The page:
I am always receptive to a better way to do things, if anyone has suggestions. Thanks to wind, kennethk, roboticus, and hbm for suggestions while I was writing this, and for reminding me that I can indeed use at least a small amount of regex in my code. On a side note, I ordered the O'Reillys regex book after they pointed that out.


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Re: AIX reset users
by Limbic~Region (Chancellor) on Feb 11, 2011 at 16:30 UTC
    I have worked in a similar situation. The solution that I implemented was to change the service account to something no one knew and to have people sudo su - <user>. It took quite a while because there were a number of scripts that had the password hard coded (and in the clear) that needed to be addressed. It took some time and some comprimises needed to be made but the end result was satisfactory.

    My recommendation to you regarding your code is don't write scripts like this. You will end up copy/pasting all over the place. Instead, write modules that expose AIX admin commands in a consistent manner that can be re-used in script after script. Isn't the following more appealing:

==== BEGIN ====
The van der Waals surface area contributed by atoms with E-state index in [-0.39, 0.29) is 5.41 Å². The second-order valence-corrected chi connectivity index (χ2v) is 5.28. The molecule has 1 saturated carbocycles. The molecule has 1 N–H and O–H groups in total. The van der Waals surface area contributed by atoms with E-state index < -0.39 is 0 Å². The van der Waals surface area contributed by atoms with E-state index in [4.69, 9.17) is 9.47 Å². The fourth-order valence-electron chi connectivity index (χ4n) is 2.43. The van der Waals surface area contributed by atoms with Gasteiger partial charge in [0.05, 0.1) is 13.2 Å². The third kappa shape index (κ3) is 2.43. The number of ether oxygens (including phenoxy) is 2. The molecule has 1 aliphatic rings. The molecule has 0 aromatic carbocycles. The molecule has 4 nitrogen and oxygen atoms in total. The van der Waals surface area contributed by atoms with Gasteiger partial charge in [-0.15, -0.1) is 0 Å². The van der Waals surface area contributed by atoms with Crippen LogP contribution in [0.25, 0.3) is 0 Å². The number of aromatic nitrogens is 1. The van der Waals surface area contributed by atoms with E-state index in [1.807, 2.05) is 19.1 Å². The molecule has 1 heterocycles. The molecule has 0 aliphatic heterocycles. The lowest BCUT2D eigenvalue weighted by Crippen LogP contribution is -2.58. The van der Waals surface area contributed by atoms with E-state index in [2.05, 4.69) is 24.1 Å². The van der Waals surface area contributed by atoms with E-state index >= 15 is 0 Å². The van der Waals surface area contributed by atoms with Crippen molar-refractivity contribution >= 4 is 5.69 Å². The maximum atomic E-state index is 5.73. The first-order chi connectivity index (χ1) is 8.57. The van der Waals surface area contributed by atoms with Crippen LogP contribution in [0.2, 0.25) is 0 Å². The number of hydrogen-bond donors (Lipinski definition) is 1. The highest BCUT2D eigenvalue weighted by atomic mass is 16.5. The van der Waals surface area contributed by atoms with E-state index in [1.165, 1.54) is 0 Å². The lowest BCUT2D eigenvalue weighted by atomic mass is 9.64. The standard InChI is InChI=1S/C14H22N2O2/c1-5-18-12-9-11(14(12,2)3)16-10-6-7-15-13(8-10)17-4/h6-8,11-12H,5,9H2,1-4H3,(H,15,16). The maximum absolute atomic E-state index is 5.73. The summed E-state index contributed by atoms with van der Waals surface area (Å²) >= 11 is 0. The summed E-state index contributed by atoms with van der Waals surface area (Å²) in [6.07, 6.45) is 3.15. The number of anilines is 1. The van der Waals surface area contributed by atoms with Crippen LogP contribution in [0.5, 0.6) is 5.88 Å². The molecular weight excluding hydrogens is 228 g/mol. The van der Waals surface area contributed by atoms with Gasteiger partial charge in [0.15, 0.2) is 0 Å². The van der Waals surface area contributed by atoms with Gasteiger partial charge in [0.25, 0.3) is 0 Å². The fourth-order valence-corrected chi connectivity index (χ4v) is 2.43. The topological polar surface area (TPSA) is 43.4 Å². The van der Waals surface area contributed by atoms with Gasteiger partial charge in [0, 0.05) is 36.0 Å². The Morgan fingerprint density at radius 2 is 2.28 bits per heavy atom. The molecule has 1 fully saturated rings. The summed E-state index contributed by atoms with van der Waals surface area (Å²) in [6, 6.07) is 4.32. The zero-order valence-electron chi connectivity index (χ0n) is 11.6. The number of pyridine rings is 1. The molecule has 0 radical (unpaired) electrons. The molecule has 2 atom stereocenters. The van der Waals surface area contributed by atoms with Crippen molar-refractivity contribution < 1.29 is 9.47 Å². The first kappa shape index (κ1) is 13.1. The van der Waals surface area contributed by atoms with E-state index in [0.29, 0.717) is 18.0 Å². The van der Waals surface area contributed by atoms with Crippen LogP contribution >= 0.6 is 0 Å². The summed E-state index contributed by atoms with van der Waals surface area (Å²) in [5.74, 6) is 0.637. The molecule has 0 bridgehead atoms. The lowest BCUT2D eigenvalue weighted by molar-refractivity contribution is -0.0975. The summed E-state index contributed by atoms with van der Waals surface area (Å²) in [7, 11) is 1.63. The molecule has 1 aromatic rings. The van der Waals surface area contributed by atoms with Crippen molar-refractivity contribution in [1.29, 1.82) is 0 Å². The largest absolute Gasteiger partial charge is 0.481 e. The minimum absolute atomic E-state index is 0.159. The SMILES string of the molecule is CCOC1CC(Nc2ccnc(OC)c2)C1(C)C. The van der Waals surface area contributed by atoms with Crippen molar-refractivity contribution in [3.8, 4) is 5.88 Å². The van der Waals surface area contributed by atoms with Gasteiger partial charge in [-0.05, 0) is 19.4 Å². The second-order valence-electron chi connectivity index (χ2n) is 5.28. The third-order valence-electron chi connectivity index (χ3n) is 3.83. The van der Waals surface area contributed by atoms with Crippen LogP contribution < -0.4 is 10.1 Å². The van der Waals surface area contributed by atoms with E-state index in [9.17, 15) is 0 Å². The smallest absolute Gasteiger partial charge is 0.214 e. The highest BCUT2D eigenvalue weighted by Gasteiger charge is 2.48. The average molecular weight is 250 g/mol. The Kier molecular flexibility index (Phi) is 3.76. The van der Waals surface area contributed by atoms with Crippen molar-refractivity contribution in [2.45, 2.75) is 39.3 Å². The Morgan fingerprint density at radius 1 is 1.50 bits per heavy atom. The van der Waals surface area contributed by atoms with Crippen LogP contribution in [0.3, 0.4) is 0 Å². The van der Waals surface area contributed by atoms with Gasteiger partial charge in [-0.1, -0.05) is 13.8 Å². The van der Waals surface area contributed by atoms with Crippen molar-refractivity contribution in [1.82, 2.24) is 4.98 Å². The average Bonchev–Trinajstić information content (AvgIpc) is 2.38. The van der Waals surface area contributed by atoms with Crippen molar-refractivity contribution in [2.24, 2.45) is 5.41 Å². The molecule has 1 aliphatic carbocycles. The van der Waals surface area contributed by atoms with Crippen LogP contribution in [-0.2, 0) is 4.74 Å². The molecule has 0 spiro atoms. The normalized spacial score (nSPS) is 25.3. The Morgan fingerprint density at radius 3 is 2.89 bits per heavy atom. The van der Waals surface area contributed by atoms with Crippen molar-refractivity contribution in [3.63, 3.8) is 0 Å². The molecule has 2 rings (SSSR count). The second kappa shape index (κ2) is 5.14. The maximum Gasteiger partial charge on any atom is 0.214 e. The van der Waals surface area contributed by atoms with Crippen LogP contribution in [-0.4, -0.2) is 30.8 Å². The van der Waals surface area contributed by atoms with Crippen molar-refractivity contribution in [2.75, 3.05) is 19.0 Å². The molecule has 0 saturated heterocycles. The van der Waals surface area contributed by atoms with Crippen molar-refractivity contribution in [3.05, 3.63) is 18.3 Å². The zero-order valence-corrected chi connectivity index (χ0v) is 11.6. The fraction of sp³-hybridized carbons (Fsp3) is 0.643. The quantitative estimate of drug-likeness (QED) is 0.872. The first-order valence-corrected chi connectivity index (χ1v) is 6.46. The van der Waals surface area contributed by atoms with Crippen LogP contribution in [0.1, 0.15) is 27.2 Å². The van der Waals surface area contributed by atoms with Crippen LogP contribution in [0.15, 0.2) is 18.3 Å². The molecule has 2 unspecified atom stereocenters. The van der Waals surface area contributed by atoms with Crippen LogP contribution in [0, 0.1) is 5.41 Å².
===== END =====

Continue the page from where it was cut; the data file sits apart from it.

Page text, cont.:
... my $account = AIX::Account->new($user); if ($account->locked) { print "Attempting to unlock account for '$user'\n"; if (! $account->unlock) { print "Failed to unlock account for '$user': ", $account->last +_error; } else { print "Account for '$user' successfully unlocked\n"; } } else { print "Account for '$user' was not locked\n"; }

    Cheers - L~R

      For the su - <username>, that is set up. The problem lies in the human psyche. I have been at my current position for a short time, so cannot force change. The users don't want to use su, and the current admin does not want to go through the hassle of forcing them. it will change when I can force it, but for now, I will have to wait.

      As for your suggestion, it is a great one. It is actually something I was thinking about working on, but I am fairly new to perl, so have a bit more learning to do. That is on my list of things I wish to do though.

      Thanks for the great suggestion.

      sudo su - username seems like an overkill. Don't give the users root access via sudo if they don't need that, just give them access to that one service user, and let them use sudo -u username -i.

        Giving them root access would be insane. Of course you would limit what commands could be issued via sudo by the configuration of the sudoers configuration. While there are shortcuts as you point out, the command I provided doesn't give someone root access.

        Cheers - L~R

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[Corion]: Hurr. Yesterday I played around with ffmpeg as a new toy and found its "scene" filter great - it detects scene changes. Now I could write a module that splits a given video on its cuts into different scenes. Except I have no use case for that :)